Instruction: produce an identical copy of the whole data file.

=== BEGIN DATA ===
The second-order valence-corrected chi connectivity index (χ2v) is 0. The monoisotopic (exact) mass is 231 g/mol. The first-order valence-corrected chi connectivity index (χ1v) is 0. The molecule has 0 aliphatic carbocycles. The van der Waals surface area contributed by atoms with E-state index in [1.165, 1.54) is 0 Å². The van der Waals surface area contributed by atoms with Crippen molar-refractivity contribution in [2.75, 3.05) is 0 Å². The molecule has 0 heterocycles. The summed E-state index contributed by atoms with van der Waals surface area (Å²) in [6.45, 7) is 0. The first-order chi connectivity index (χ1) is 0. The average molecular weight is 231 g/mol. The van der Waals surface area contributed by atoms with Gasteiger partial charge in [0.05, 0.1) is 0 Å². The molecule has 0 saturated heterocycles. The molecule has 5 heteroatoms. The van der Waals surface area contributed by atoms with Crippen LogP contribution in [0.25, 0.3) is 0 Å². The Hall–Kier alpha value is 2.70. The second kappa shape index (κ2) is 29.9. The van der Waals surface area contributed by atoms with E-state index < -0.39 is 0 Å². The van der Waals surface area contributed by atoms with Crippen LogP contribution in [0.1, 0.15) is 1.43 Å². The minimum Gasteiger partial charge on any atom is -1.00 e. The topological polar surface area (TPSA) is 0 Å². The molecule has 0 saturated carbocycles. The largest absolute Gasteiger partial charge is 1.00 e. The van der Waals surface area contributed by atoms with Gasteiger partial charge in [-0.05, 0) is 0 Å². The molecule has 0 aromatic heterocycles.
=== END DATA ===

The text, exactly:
The second-order valence-corrected chi connectivity index (χ2v) is 0. The monoisotopic (exact) mass is 231 g/mol. The first-order valence-corrected chi connectivity index (χ1v) is 0. The molecule has 0 aliphatic carbocycles. The van der Waals surface area contributed by atoms with E-state index in [1.165, 1.54) is 0 Å². The van der Waals surface area contributed by atoms with Crippen molar-refractivity contribution in [2.75, 3.05) is 0 Å². The molecule has 0 heterocycles. The summed E-state index contributed by atoms with van der Waals surface area (Å²) in [6.45, 7) is 0. The first-order chi connectivity index (χ1) is 0. The average molecular weight is 231 g/mol. The van der Waals surface area contributed by atoms with Gasteiger partial charge in [0.05, 0.1) is 0 Å². The molecule has 0 saturated heterocycles. The molecule has 5 heteroatoms. The van der Waals surface area contributed by atoms with Crippen LogP contribution in [0.25, 0.3) is 0 Å². The Hall–Kier alpha value is 2.70. The second kappa shape index (κ2) is 29.9. The van der Waals surface area contributed by atoms with E-state index < -0.39 is 0 Å². The van der Waals surface area contributed by atoms with Crippen LogP contribution in [0.1, 0.15) is 1.43 Å². The minimum Gasteiger partial charge on any atom is -1.00 e. The topological polar surface area (TPSA) is 0 Å². The molecule has 0 saturated carbocycles. The largest absolute Gasteiger partial charge is 1.00 e. The van der Waals surface area contributed by atoms with Gasteiger partial charge in [-0.05, 0) is 0 Å². The molecule has 0 aromatic heterocycles.